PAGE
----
Linked by David Adams on Tue 13th Dec 2011 02:41 UTC, submitted by sjvn
Editorial The more I look at what HP has had to say about webOS; the more I think the project's as dead as a doornail.
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RE: On the flip side...
by UltraZelda64 on Tue 13th Dec 2011 05:14 UTC in reply to "On the flip side..."
UltraZelda64
Member since:
2006-12-05

As a commercial OS, though, it's likely dead.

Dead is dead. Something can't be dead, yet not dead at the same time. Unless it is the undead, a zombie maybe...

So until proof exists that WebOS has lost all forms of life/interest, it is not dead. "No commercial future" certainly doesn't mean that it is "dead."

Edited 2011-12-13 05:14 UTC

Reply Parent Score: 4

HALP!!!
by Kivada on Tue 13th Dec 2011 08:39 in reply to "RE: On the flip side..."
Kivada Member since:
2010-07-07

"As a commercial OS, though, it's likely dead.

Dead is dead. Something can't be dead, yet not dead at the same time. Unless it is the undead, a zombie maybe...
"

Zombie processes have invaded my computer!

Reply Parent Score: 5

RE: HALP!!!
by sparkyERTW on Tue 13th Dec 2011 13:18 in reply to "HALP!!!"
sparkyERTW Member since:
2010-06-09

Dead is dead. Something can't be dead, yet not dead at the same time.


Unless it's only MOSTLY dead. There's a big difference between mostly dead and all dead. Mostly dead is slightly alive.

Reply Parent Score: 5

RE[2]: On the flip side...
by BluenoseJake on Tue 13th Dec 2011 18:30 in reply to "RE: On the flip side..."
BluenoseJake Member since:
2005-08-11

Quantum Mechanics allows this sort of thing all the time. Google Schrodingers Cat. Basically, all particles exist in a mix of all possible states until somebody measures it, then the different states collapse, and leave you with the most likely state.

Reply Parent Score: 0

RE[3]: On the flip side...
by sithlord2 on Tue 13th Dec 2011 19:22 in reply to "RE[2]: On the flip side..."
sithlord2 Member since:
2009-04-02

Quantum Mechanics allows this sort of thing all the time. Google Schrodingers Cat. Basically, all particles exist in a mix of all possible states until somebody measures it, then the different states collapse, and leave you with the most likely state.


Not exactly. If I remember correctly, the purpose of the story of Schrödinger's cat was actually a form of criticism against this interpretation of quantum mechanics.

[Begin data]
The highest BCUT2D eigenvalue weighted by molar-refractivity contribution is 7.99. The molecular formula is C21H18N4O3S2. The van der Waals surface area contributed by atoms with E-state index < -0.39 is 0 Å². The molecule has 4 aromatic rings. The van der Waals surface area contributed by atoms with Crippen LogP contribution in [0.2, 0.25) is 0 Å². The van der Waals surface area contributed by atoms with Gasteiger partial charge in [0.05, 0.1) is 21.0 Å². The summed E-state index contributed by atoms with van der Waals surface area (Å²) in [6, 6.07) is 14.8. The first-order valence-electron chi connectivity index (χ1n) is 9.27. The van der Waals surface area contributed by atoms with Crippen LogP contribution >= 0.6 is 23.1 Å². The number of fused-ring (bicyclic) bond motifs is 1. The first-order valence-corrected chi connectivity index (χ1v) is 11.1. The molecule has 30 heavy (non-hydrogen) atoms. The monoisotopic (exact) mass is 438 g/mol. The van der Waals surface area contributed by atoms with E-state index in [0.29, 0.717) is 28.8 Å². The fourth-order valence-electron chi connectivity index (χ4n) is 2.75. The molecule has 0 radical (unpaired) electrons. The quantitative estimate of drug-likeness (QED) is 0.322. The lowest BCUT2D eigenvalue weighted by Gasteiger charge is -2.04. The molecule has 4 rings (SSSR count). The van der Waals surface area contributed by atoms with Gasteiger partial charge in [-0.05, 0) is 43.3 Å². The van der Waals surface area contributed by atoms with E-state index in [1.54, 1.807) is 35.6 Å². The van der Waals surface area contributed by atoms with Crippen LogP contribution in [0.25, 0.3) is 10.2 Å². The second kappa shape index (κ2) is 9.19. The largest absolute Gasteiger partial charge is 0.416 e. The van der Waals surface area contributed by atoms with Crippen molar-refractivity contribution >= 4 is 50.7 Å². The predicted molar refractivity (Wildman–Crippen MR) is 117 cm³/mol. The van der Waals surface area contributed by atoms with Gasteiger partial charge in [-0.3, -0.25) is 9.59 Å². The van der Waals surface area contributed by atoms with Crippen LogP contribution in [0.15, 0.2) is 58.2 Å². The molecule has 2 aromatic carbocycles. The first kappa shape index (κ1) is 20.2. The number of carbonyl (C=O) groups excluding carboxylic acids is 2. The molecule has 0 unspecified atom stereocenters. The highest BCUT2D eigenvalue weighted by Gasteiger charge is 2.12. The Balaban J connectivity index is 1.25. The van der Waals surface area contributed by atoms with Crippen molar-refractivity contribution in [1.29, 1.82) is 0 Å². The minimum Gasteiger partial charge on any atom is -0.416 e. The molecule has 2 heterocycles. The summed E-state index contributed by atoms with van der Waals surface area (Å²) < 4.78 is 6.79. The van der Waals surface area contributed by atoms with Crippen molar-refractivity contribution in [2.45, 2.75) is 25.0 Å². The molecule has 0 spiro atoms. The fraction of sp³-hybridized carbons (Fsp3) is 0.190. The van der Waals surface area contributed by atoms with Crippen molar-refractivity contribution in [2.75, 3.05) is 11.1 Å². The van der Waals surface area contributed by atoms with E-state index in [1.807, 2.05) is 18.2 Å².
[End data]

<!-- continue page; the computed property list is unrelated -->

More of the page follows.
Reply Parent Score: 2

RE[3]: On the flip side...
by zima on Tue 20th Dec 2011 23:59 in reply to "RE[2]: On the flip side..."
zima Member since:
2005-07-06

Quantum Mechanics allows this sort of thing all the time. Google Schrodingers Cat. Basically, all particles exist in a mix of all possible states until somebody measures it, then the different states collapse, and leave you with the most likely state.

Don't say "exist" (and so on) like it's a done deal (also, not necessarily "somebody" - might be as well SOMETHING & ~'observation means interaction' - well, at least in part of the variants); it's just one of interpretations of quantum mechanics, interpretations basically trying to give an answer to the "but, what do those equations actually mean, what kind of world do they actually describe?" question ...which, in the end, is not even that important (one of interpretations essentially states that the equations ARE our world)

Plus, Kopenhagen doesn't really advocate both dead and alive cats, that thought experiment mostly just shows how different quantum world is from our own weird narrow slice, weird scale & perception (really, think about how, say, ridiculously 'dense & filled' it is with 'solid' objects, in comparison to the standards of quantum world or of the large scale universe structures - arguably more 'real' ones, in how they actually matter)

And nearby...
also, you see this effect in real life if you use a diffraction grating with an electron, it causes a pattern of diffraction to be formed by the single electron moving through the grating. This is caused by the electron taking all possible paths to it's destination.

That goes into gibberish - single electron will never form a pattern of diffraction, it will hit in one spot and that's it (interaction with the target is what shows the "particle" behaviour).
'Probability wave' of "the single electron" in quantum superposition takes all paths - it can interact with itself, influences the chances of where that spot will be. Duality here means that aggregates of many electrons, which didn't have the opportunity to interact among themselves in any way, reveal the distribution characteristic of diffraction (but one might as well hit in a "minimum" of two-slit interference)

Edited 2011-12-21 00:19 UTC

Reply Parent Score: 2

RE[2]: On the flip side...
by sithlord2 on Tue 13th Dec 2011 19:17 in reply to "RE: On the flip side..."
sithlord2 Member since:
2009-04-02


Dead is dead. Something can't be dead, yet not dead at the same time.


Schrödinger would like to have a word with you...

Reply Parent Score: -1